January 17, 2024
Donald Trump’s resounding win on Monday night, January 15, in Iowa has been portrayed as a triumph for the former U.S. president and bad news for those who hoped his attempt to return to the Oval Office would show signs of floundering at the first jump, reports The Guardian-U.S.
Iowa’s Republican caucuses are hardly representative of the nation as a whole, but as the first state to actually cast votes in the 2024 nomination contest, its results were eagerly anticipated across the political spectrum. As they trickled in one message was clear: among Republicans, Trump’s message is still powerful.
Top Democrats, however, did not immediately react to the results with the same level of dismay that might be expected from the dramatic return of their nemesis. Instead it was heralded as an early beginning to the national battle for the White House.
Much reporting suggests Joe Biden’s 2024 campaign team wants to face Trump over other challengers. Doing so would allow them to campaign more on the threat Trump poses than the virtues of Biden himself—an historically unpopular president at this point in his term, blamed for his age, the fact that gas prices were once high; and, perhaps more pressingly, his support of Israel in its offensive in Gaza following the Hamas attacks in October.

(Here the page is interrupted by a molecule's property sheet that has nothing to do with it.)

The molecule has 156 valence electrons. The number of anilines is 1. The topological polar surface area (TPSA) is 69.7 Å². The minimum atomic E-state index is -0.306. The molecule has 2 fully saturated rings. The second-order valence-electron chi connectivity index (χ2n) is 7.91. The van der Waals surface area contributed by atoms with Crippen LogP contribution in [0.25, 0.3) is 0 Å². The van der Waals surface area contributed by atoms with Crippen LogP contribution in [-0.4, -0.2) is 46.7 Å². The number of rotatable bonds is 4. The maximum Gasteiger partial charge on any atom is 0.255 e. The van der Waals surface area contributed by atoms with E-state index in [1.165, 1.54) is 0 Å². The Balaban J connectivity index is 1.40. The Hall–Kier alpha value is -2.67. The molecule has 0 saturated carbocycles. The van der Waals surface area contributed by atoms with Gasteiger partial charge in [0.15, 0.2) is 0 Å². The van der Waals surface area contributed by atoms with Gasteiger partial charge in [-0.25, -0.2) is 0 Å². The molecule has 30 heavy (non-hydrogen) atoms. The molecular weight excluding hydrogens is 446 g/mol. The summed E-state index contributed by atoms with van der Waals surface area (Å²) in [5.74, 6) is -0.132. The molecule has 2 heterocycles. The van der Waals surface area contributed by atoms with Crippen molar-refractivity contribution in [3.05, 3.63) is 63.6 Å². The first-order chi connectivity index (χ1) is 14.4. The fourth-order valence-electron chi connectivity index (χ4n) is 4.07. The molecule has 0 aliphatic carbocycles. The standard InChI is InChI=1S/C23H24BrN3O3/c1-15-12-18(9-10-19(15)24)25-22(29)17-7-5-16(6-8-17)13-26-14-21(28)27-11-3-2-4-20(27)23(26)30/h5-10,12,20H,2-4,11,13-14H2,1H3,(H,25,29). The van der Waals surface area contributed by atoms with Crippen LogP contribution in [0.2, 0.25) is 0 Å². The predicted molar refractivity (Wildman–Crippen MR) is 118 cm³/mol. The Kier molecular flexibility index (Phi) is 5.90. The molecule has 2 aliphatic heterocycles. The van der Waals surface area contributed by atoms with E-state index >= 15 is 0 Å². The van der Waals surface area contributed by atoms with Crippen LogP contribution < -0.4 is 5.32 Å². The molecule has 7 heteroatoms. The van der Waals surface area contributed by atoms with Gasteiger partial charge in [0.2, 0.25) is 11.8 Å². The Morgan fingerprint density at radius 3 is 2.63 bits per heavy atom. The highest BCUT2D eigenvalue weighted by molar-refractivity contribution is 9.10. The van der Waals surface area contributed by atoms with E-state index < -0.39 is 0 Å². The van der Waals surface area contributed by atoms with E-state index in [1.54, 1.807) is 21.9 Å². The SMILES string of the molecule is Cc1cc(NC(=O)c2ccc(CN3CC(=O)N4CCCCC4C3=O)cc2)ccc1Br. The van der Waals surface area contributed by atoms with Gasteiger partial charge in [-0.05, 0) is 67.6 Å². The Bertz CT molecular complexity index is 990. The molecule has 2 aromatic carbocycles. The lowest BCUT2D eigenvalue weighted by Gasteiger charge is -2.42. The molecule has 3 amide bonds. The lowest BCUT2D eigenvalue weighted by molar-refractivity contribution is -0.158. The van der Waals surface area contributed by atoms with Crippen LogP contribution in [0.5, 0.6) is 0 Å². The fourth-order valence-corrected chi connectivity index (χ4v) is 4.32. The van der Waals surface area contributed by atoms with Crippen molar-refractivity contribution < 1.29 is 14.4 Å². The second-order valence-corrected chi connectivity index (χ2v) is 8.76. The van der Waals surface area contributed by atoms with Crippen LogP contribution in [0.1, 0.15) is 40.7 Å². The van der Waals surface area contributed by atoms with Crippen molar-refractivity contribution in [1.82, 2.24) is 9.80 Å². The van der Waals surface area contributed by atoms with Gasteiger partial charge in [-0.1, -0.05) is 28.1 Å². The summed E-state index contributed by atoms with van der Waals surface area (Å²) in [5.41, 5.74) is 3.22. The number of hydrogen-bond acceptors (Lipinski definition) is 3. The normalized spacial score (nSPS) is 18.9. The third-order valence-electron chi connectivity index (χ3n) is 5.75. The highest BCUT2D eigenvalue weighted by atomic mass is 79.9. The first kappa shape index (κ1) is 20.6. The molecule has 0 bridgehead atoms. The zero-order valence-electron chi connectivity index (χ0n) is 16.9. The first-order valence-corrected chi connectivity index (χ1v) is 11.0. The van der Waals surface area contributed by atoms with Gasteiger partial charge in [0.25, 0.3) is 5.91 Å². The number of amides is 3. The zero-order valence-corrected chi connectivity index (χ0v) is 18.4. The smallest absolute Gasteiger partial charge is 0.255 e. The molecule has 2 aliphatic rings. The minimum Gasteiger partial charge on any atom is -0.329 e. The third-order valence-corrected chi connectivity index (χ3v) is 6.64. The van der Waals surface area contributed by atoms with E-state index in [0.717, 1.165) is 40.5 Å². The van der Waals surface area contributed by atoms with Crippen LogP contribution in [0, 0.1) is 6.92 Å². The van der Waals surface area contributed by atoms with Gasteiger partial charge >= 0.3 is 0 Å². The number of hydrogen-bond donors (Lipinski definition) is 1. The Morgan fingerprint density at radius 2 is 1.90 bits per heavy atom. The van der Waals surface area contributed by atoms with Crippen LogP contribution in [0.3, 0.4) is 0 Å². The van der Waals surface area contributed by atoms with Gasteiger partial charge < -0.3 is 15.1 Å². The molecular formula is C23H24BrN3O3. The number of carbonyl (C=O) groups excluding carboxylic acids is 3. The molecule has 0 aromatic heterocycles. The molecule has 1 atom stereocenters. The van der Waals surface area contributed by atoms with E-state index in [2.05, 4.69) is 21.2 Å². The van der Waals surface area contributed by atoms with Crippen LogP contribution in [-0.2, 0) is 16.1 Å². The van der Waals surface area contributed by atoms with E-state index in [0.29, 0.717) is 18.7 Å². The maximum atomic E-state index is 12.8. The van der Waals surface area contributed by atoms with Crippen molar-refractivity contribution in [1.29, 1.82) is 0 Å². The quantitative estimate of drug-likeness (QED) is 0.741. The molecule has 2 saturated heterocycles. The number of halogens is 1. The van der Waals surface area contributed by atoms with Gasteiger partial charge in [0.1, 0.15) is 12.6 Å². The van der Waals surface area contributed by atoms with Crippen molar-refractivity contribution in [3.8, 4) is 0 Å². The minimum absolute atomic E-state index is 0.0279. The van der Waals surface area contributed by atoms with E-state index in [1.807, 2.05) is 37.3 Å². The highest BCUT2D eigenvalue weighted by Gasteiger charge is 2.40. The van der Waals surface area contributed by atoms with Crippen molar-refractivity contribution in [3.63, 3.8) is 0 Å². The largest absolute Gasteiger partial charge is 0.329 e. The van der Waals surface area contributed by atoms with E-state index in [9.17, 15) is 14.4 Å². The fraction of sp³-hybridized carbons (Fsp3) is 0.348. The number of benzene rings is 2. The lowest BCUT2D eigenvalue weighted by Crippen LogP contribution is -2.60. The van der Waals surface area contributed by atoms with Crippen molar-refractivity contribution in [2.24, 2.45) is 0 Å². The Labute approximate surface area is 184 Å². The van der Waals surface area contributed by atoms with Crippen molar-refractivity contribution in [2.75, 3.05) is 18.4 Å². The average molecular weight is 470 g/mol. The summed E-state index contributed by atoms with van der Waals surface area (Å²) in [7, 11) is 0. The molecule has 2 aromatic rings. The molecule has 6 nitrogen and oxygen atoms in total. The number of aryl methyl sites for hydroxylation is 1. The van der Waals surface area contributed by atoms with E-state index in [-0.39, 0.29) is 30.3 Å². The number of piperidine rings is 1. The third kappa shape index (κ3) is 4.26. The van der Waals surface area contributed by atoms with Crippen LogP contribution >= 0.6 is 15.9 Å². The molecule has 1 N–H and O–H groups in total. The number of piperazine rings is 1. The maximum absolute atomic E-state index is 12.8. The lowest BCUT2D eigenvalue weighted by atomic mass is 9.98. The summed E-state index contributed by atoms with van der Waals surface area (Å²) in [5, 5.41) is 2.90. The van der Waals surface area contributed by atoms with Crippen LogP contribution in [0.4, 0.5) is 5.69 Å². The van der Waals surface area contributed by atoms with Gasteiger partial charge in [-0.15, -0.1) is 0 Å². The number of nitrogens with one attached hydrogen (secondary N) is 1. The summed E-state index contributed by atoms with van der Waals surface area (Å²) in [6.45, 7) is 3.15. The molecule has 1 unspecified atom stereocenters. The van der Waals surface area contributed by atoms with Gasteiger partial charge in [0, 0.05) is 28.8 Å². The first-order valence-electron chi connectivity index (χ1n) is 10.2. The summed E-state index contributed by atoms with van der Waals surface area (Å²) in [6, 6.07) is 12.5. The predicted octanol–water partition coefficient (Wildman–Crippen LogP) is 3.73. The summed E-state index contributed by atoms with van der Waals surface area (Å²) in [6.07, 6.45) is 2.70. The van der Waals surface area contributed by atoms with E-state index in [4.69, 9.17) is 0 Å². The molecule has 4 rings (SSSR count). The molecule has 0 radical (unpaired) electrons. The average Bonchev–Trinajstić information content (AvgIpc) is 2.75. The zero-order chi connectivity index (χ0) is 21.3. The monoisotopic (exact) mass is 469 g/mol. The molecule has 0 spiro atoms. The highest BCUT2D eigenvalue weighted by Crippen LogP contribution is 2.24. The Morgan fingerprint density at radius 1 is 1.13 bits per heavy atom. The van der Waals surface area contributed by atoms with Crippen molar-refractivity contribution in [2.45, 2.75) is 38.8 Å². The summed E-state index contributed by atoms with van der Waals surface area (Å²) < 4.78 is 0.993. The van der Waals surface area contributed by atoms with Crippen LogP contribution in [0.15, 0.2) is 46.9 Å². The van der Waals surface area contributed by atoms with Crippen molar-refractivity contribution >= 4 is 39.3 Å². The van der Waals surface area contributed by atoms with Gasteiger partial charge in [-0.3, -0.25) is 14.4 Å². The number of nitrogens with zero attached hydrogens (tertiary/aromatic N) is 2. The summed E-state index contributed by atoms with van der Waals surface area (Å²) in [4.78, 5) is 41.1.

Nikki Haley and Ron DeSantis both often poll better in a hypothetical matchup with Biden than Trump does. And while various polls show Trump currently edges Biden in several swing states, Biden actually beat Trump once already in 2020. The unstated core of Biden’s campaign is a message that he can do so again.
Indeed, Biden seized on the Iowa results immediately to begin fundraising.
The Vice President, Kamala Harris—who took the opportunity of Martin Luther King Day to attack Trump on his threat to democracy—followed up by emphasizing Trump’s central role in overturning Roe v Wade and ending federal protection for reproductive rights—something Democrats could not pin entirely on either DeSantis or Haley, although both also oppose abortion.
Steve Cohen, a Memphis congressman who is the ranking member of the Aviation Subcommittee, weighed in as well, with an unsubtle example of the general anti-Trump 2024 message:
“While the Republican race is not technically over, with a clear frontrunner now in place, it is seen as likely that many more Democrats will join the President and Vice President in focusing their messaging squarely on Trump, regardless of how long Haley and DeSantis cling on.”